In Idemitsu Kosan Co Ltd v Sumitomo Co Corp  EWHC 1909 (Comm), the High Court considered that express warranties in a share purchase agreement (SPA) were not capable of founding an action for misrepresentation. This case serves as a reminder of the consequences of a warranty also amounting to a representation and highlights the significance of an entire agreement clause in this context.
Following the decision in the Sycamore Bidco case back in 2012, there was some uncertainty as to whether it is possible for warranties in an SPA, which are expressed solely to be warranties, to also amount to representations that are capable of founding an action for misrepresentation. This was due to conflicting positions taken by the respective judges in Sycamore Bidco and Invertec which were based on similar facts.
We often see express drafting along the lines of "the seller warrants and represents that […]". Although this drafting is not necessarily conclusive that the warranties do indeed also amount to representations, as this will also be based on the facts of a given case, what is the significance if they do?
A warranty amounts to a contractual promise, or rather a term of the agreement between the parties. Breach of a contractual term will give rise to a claim for breach of contract, the remedy for which is damages. The measure of damages in this context is that the damages should (so far as a monetary award can do it) place the buyer in the same position as if the contract had been performed in accordance with its terms. The limitation of remoteness will apply, which is in essence a test of foreseeability of any loss suffered, as set out in Hadley v Baxendale. If the breach is repudiatory, it may also give the buyer the right to terminate the contract.
A representation is normally a pre-contractual statement of fact or opinion (although a representation may also be repeated in the contract), which if false and relied on by the buyer, may entitle the buyer to a claim for misrepresentation under the Misrepresentation Act 1967. Generally the remedy for negligent or innocent misrepresentation is damages and/or rescission of the contract - that is, it will be undone and the parties restored to their pre-contract positions. In practice damages are often awarded in lieu of rescission, assessed to achieve the same result in money terms. The measure of damages will be to put the buyer back in the position he would have been in if the contract were to be unwound (with no remoteness limit).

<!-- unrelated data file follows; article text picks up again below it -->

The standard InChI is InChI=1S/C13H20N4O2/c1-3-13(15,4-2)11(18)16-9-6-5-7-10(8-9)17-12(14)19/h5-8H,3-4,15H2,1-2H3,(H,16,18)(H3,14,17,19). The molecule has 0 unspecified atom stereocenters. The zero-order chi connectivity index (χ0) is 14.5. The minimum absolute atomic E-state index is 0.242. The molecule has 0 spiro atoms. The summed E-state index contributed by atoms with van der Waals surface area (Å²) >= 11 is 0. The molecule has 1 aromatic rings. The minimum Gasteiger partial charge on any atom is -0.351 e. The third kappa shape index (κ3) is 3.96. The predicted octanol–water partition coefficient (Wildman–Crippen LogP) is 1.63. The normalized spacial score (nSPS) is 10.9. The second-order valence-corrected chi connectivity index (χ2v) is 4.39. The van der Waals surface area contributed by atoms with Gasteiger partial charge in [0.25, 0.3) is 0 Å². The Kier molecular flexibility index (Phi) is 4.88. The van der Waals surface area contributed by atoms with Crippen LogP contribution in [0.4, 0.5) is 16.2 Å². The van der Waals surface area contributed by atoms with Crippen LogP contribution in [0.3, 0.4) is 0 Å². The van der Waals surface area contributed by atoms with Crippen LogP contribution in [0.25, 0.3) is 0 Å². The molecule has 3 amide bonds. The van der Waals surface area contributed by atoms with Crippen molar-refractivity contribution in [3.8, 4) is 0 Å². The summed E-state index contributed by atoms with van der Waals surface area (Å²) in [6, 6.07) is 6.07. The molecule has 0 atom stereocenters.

It will be a question of fact as to whether it will be a more advantageous measure of damages to seek to replicate unwinding the contract (the tortious measure under the Misrepresentation Act 1967), or put the buyer in the same position he would have been in if the contract had been performed in accordance with its terms (a cause of action in contract).
In Idemitsu Kosan v Sumitomo, the buyer asserted that, despite the fact that the warranties were not expressly stated to be representations, the warranties in the agreement were indeed actionable as misrepresentations. However, helpfully the court held that the entire agreement clause excluded recourse to any arguments that any actionable representations had been made, however and whenever allegedly made.
When acting for a buyer it will often be advantageous to draft on the basis that the warranties given by the seller are also representations, in an attempt to give the buyer parallel remedies in both contract and the tort of misrepresentation.
The Idemitsu Kosan v Sumitomo case highlights the benefit of including a full entire agreement clause when acting for the seller. This should acknowledge that neither party has been induced to enter into the agreement by, nor has it relied upon, any representation, assurance or undertaking (whether in writing or not) save for those contained in the agreement, and that the only remedy available to it in respect of the subject matter of the agreement shall be for breach of contract. Any representation language should also be removed from the agreement.